by Gabrielle Cherney
A few months ago I wrote an article riddling the political, social, and moral implications of Argo, the recent motion picture about a Central Intelligence Agency exfiltration mission in the midst of the Iranian Hostage Crisis of 1979. The primary consequence I dreaded was the perpetuation of an emboldened, vilified Iran, riling up an ill-informed American public by reminding it of the event that marked the sudden disintegration of relations with the country that was previously its greatest ally in the Middle East.
But the underlying assumption of these concerns is related to the power of creative pursuits. Art and expression are such vague, yet powerful concepts, and at times, they appear to pit freedom of cultural expression against other types of freedom.
The film has seen major success, ranking number one in the box office into its third week running. Movie reviews out of Iran complain that the portrayal of Iranians lacks nuance, and the one-sided nature of the movie’s portrayal does not do justice to the depth of warranted grievances felt by the Iranian public.
Although this is largely a product of the expectedly American-focused nature of the film, I would agree with the majority of this criticism. The filmmakers attempted to set the film in a historical context within the opening couple minutes of storytelling, but that sentiment was easily subsumed by the graphic scenes of the violent Iranian reaction for the following two hours.
Some aspects of the film were exaggerated or entirely fabricated, including the stroll through the bazaar, the American government suddenly deciding to backpedal out of the mission, and the Iranian government being right on Tony Mendez’s tail. These are perhaps inevitable consequences of Hollywood, but are nevertheless significant.
There was of course no visibly perceptible shift or reinforcement of the American understanding of Iran, and the effect that the film may or may not have on the public’s collective consciousness will only be seen through eventual action.
But at the most basic level, Argo is a reminder of an event that traumatized the United States. It has virtually defined our foreign policy toward Iran, and has helped drive our generally suspicious approach to other Islamic regimes. After all, the Iranian Hostage Crisis was the United States’ first real experience with Radical Islam.
Since this moment in history, mutual caricaturing of the United States and the Muslim World has been occurring, reinforced directly and indirectly, purposely and inadvertently, through media of all kinds, on some level even with films such as Argo. This caricaturing is defined by paranoia and conspiracy, which both sides have historically demonstrated an inclination toward and only accelerated after 9/11.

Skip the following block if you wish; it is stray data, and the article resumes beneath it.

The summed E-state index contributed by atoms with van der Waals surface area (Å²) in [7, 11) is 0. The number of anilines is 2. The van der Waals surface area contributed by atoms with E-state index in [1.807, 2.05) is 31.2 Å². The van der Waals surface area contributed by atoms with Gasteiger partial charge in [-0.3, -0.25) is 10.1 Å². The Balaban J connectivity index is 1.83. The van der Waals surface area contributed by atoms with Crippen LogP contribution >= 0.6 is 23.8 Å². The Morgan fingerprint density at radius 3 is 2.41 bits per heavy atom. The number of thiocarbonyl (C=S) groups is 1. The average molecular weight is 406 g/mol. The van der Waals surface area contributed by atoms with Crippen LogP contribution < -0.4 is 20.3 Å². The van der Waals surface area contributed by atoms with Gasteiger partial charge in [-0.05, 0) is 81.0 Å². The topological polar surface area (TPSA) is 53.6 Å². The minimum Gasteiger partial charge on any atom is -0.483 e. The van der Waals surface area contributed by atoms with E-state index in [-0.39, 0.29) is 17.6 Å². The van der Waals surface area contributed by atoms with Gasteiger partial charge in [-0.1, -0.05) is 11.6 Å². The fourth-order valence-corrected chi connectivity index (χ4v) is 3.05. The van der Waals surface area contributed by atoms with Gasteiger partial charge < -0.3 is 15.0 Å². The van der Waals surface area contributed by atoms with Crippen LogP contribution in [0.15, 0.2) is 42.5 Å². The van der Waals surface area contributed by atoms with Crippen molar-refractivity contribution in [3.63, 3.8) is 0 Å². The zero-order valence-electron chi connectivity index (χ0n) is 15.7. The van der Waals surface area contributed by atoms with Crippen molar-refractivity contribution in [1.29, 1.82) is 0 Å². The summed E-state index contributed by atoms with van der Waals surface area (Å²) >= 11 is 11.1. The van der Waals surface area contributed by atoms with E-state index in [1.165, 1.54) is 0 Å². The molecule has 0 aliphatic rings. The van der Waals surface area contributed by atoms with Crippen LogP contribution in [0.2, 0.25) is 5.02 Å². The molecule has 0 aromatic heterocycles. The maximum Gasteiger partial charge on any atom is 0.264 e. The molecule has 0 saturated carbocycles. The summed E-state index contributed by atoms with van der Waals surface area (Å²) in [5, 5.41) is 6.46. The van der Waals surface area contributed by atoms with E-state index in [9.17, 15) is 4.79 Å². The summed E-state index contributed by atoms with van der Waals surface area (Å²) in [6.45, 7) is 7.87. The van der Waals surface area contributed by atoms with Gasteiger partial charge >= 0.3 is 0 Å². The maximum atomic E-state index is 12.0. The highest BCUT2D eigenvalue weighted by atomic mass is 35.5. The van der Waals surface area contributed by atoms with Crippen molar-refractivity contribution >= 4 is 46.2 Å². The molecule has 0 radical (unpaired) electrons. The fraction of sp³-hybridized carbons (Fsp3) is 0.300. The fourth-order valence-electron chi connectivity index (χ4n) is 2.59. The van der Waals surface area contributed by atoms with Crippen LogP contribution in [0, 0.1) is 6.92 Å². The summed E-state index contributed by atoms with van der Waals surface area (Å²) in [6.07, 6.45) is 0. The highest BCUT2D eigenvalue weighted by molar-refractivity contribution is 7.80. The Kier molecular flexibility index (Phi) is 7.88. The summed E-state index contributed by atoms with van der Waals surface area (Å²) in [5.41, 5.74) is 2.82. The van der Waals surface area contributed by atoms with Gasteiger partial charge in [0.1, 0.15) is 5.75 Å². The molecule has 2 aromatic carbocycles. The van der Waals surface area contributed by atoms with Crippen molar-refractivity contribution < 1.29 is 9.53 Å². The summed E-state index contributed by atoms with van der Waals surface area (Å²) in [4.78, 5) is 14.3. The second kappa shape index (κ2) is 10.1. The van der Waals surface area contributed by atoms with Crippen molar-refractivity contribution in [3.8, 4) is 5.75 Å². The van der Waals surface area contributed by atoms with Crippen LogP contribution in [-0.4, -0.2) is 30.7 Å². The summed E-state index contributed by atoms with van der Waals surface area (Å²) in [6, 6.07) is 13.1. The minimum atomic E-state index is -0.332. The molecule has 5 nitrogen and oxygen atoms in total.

Paranoia on the American front has lent itself to approaching Islamic states with skepticism and a blanket expectation of backwardness. The apparent obsession with “top secret” information often trumps common knowledge; a phenomenon that I think can be attributed to deep-rooted distrust that makes even basic facts suspicious.
Instead of reading the most basic, readily available history of, for example, Iraq in the nineteenth century, to determine whether or not the country has weapons of mass destruction, the top officials of this country were smitten with “secret reports” that amounted to unfounded conspiracy theories.
The degree to which these tendencies dictate political decisions is alarming, such as when the then-newly elected Iranian President Mahmoud Ahmadinejad wrote then-President George W. Bush an eighteen-page letter in 2006. The letter was dismissed, characterized by Secretary of State Condoleezza Rice as unimportant on the basis that it was merely an account of history, religion, and philosophy. As the first leader-to-leader outreach between the U.S. and Iran in 27 years, the contents of this letter could have provided context conducive to rebuilding something resembling US-Iranian relations.
The longer-term and ever-growing paranoia about American anti-Islam sentiment from the Muslim community has been increasing simultaneously. Ironically, as the United States began viewing the Muslim world as a threat, this paranoia became more and more legitimized, and this cycle continues even within the United States itself.
A worst-case scenario of the consequences of this cycle, and its perpetuation through various creative mediums, is seen beginning last month with the diplomatic missions attacks. The embassy attacks, riots, and demonstrations were sparked by the proliferation of the YouTube trailer for The Innocence of Muslims, a crude, cheaply made movie mocking Islam and the Prophet Muhammad. The question of the potential implications of “creative expression” at the expense of another group has unfortunately been answered.
Regardless of whether or not those orchestrating this violence had purely political concerns under a mere guise of religious uprising, at least 687 people have died as a result of this trailer and the misinformation surrounding it. Despite President Barack Obama coming forward to reject the content of the video, rumors about the film being shown in major movie theatres all over America were believed by the outraged groups.
Without an informed understanding of historical context and the sociopolitical lens through which your counterpart is seeing you, there is no hope for genuine relations beyond “rational” political and economic exchanges. There is only a risk of further distorting the truth with paranoia and bias, and making poor decisions at human society’s cost.
Gabrielle Cherney is a senior at Indiana University Bloomington studying Near Eastern Language & Culture and Political Science. She is a founding member of the IU Debate Team and pursuing Language and Area Certification in Iranian Studies.